William Rush Dunton

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William Rush Dunton, Jr (24 July 1868 - 23 December 1966) was a founder and early president of the American Occupational Therapy Association. He is also recognized for his collection of, and scholarship about, American quilts.

Early life[edit]

William Rush Dunton was born in 1868 in Chestnut Hill, Pennsylvania to Jacob and Annie Gordon Gemmill Dunton. He was a nephew of the acclaimed American physician, Benjamin Rush. Dunton received his early education at Germantown Academy and in 1889 received his B.A. and M.A. from Haverford College. In 1893, he graduated from University of Pennsylvania Medical School.[1] He trained at a variety of hospitals in Philadelphia and spent six weeks training with Howard Atwood Kelly at Johns Hopkins Hospital.[2]

Professional life[edit]

In 1901, Dunton was appointed clinical assistant in the department of Clinical Neurology and in 1903 became an assistant professor in psychiatry at the Johns Hopkins School of Medicine. He retained his faculty position until 1942. He also became the assistant physician at Sheppard Asylum now known as Sheppard and Enoch Pratt Hospital but left in 1924 to become the medical director of Harlem Lodge (The Richard Gundry Home) until 1939. From 1940-1942, Dunton worked at The Laurel Sanatorium. Dunton was interested in the potential of healing his patients through purposeful activities (known then as daily occupations).[2] In 1917, he was one of several individuals who believed in the healing properties of engaging activity and was instrumental in founding the National Society for the Promotion of Occupational Therapy that has since been renamed the American Occupational Therapy Association. His 1918 article "The Principles of Occupational Therapy" appeared in Public Health and laid the foundation for the textbook he published in 1919 entitled Reconstruction Therapy. In 1928, he published another textbook Prescribing Occupational Therapy. Dunton was among the founding members of the Maryland Psychiatric Society and served as the first secretary of the organization. He was also a charter member of Baltimore County Medical Association, the editor and regular contributor to the "Maryland Psychiatric Quarterly", assistant editor of the American Journal of Psychiatry, and the editor of Archives of Occupational Therapy later known as Occupational Therapy and Rehabilitation and today published as the American Journal of Occupational Therapy.[3] He wrote on a variety of subjects including recreational therapy, epilepsy, mental health, quilting, and hooked rugs. In 1958, Dunton was honored by the American Occupational Therapy Association with the merit award for contributions to understanding the benefits of occupational therapy for mentally ill patients.[4]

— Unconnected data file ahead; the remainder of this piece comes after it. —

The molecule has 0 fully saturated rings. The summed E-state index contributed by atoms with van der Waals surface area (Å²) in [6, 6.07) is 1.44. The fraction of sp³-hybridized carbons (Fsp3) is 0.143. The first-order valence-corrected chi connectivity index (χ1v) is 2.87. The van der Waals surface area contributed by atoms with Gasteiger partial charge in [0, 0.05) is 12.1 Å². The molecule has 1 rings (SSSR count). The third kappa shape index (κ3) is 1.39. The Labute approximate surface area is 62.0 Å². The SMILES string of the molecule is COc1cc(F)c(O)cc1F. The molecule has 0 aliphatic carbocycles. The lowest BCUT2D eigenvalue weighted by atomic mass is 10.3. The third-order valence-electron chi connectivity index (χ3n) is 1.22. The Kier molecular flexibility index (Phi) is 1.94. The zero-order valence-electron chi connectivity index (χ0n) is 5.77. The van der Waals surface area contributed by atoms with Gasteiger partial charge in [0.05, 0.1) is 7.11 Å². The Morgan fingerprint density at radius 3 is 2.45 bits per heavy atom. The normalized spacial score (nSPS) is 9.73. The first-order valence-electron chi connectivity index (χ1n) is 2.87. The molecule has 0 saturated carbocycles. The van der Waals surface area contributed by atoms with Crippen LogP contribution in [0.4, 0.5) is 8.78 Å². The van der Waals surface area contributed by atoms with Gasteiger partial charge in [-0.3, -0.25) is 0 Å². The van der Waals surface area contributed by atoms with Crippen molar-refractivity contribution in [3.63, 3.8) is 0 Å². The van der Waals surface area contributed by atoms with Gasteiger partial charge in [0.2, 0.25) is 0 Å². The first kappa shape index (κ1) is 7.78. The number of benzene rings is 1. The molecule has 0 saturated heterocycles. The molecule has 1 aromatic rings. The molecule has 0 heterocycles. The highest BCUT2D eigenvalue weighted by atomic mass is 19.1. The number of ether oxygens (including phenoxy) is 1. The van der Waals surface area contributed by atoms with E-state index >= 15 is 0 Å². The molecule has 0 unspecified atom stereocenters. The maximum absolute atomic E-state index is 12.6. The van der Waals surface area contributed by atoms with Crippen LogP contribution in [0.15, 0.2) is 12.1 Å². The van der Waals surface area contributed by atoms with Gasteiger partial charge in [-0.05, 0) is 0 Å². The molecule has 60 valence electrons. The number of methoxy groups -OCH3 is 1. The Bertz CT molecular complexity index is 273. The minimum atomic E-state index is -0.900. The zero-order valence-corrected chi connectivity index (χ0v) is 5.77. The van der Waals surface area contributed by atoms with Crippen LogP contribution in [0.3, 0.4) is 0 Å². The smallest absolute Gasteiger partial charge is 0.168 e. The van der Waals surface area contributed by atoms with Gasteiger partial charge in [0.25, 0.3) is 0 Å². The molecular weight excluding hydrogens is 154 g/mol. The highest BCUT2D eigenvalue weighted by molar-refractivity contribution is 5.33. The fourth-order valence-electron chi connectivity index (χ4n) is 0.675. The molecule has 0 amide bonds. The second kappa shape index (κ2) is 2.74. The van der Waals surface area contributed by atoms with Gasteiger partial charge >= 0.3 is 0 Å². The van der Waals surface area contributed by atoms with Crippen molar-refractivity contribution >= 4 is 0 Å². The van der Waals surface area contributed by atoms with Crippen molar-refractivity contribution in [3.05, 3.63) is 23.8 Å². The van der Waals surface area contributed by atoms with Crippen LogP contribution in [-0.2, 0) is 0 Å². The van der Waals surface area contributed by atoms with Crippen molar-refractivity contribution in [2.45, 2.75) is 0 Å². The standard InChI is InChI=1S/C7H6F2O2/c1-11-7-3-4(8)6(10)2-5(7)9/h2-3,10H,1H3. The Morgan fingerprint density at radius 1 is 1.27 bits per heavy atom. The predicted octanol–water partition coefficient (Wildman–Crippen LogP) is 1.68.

As part of his occupational therapy treatment, Dunton encouraged some of his patients to pursue quilt making. He felt that bright colors were pleasing to nervous patients, and the act of cutting and sewing helped take their minds off their own problems. Furthermore, he believed that many of his female patients could benefit from the quiet, calming influence of needlework and the sense of accomplishment it brought. This method of treatment led to a personal passion for quilting and quilt collecting.[5] His collecting focused on album quilts from the Baltimore area.[6] Dunton organized four exhibits, three of which took place at the Baltimore Museum of Art. His first show in 1916 highlighted fifty quilts for further study. Six of the quilts were made by Marie Webster whose book Quilts: Their Story and How to Make Them piqued Dunton’s interest in this hobby. He was the author of Old Quilts self-published in 1946 at a loss of three-thousand dollars, which is now a collector’s item found priced between three-hundred and four-hundred dollars. Of the two-thousand copies he printed, Dunton hand numbered each page of each volume. More than any other quilt historian, Dunton is responsible for his groundbreaking research on the Baltimore album quilt. In 1979, Dunton was inducted into the Quilters Hall of Fame. The Baltimore Appliqué Society, founded in 1993, raised $5,600 in 1997 to preserve Dunton’s papers and ensure their availability to researchers at the Baltimore Museum of Art.[5]


  1. ^ "Occupational Therapy & Rehabilitation" Feb. 1947 26:1, 47
  2. ^ a b The Alan Mason Chesney Medical Archives of The Johns Hopkins Medical Institutions "William Dunton"[1]
  3. ^ "Dr. W.R. Dunton Pioneer in Mental Disease, is Dead" 24 Dec. 1966 The Sun , A15
  4. ^ Frederick E. Knowles, II M.D. "Memories of Br. Dunton" Maryland Psychiatrist Newsletter June 1995 22:3 [2]
  5. ^ a b Karen Alexander, "William R. Dunton: Quilt Collector, Author, Psychiatrist,"29 Mar. 2009 [3]
  6. ^ John Dorsey, "Threads of Art are Sewn into Album Quilts" 6 Mar. 1994 The Sun, H1

External links[edit]

  • "Dr. William Dunton Wins Therapy Award of Merit" The Sun, 34.
  • Dr. William Rush Dunton, Jr. "A Newslide Box; also a Method of Discarding Embedded Tissue: Assistant Physician Sheppard and Enoch Pratt Hospital" 25 Jun. 1904 26:1210 Medical News.
  • William Rush Dunton, Jr. "Dunton Quilting Collection, ca.1912-1957" OCLC 52385124
  • William Rush Dunton, Jr., M.D., Old Quilts Catonsville, Maryland:Self-Published, 1966.